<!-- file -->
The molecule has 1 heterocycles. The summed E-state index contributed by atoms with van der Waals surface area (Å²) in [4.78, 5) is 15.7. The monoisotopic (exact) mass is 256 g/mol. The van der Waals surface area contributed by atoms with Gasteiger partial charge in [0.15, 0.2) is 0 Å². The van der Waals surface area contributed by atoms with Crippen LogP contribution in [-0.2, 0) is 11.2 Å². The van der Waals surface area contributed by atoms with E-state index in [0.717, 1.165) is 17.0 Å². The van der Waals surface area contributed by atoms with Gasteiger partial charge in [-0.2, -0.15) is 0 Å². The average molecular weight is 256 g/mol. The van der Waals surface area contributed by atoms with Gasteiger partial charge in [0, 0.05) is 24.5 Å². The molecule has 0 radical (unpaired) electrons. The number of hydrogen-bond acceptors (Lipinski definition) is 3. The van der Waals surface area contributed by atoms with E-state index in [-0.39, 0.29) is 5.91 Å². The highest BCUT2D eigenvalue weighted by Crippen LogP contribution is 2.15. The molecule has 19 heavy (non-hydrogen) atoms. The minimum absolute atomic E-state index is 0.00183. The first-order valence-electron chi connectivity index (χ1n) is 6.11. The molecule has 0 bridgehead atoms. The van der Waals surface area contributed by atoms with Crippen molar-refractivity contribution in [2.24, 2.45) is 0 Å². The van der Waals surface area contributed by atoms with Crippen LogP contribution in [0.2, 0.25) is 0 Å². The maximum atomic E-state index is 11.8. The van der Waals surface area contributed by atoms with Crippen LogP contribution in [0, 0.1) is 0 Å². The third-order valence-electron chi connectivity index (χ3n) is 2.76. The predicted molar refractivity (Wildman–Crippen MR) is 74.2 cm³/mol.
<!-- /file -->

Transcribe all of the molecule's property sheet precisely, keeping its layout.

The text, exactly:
The molecule has 1 heterocycles. The summed E-state index contributed by atoms with van der Waals surface area (Å²) in [4.78, 5) is 15.7. The monoisotopic (exact) mass is 256 g/mol. The van der Waals surface area contributed by atoms with Gasteiger partial charge in [0.15, 0.2) is 0 Å². The van der Waals surface area contributed by atoms with Crippen LogP contribution in [-0.2, 0) is 11.2 Å². The van der Waals surface area contributed by atoms with E-state index in [0.717, 1.165) is 17.0 Å². The van der Waals surface area contributed by atoms with Gasteiger partial charge in [-0.2, -0.15) is 0 Å². The average molecular weight is 256 g/mol. The van der Waals surface area contributed by atoms with Gasteiger partial charge in [0, 0.05) is 24.5 Å². The molecule has 0 radical (unpaired) electrons. The number of hydrogen-bond acceptors (Lipinski definition) is 3. The van der Waals surface area contributed by atoms with E-state index in [-0.39, 0.29) is 5.91 Å². The highest BCUT2D eigenvalue weighted by Crippen LogP contribution is 2.15. The molecule has 19 heavy (non-hydrogen) atoms. The minimum absolute atomic E-state index is 0.00183. The first-order valence-electron chi connectivity index (χ1n) is 6.11. The molecule has 0 bridgehead atoms. The van der Waals surface area contributed by atoms with Crippen molar-refractivity contribution in [2.24, 2.45) is 0 Å². The van der Waals surface area contributed by atoms with Crippen LogP contribution in [0.2, 0.25) is 0 Å². The maximum atomic E-state index is 11.8. The van der Waals surface area contributed by atoms with Crippen LogP contribution in [0, 0.1) is 0 Å². The third-order valence-electron chi connectivity index (χ3n) is 2.76. The predicted molar refractivity (Wildman–Crippen MR) is 74.2 cm³/mol.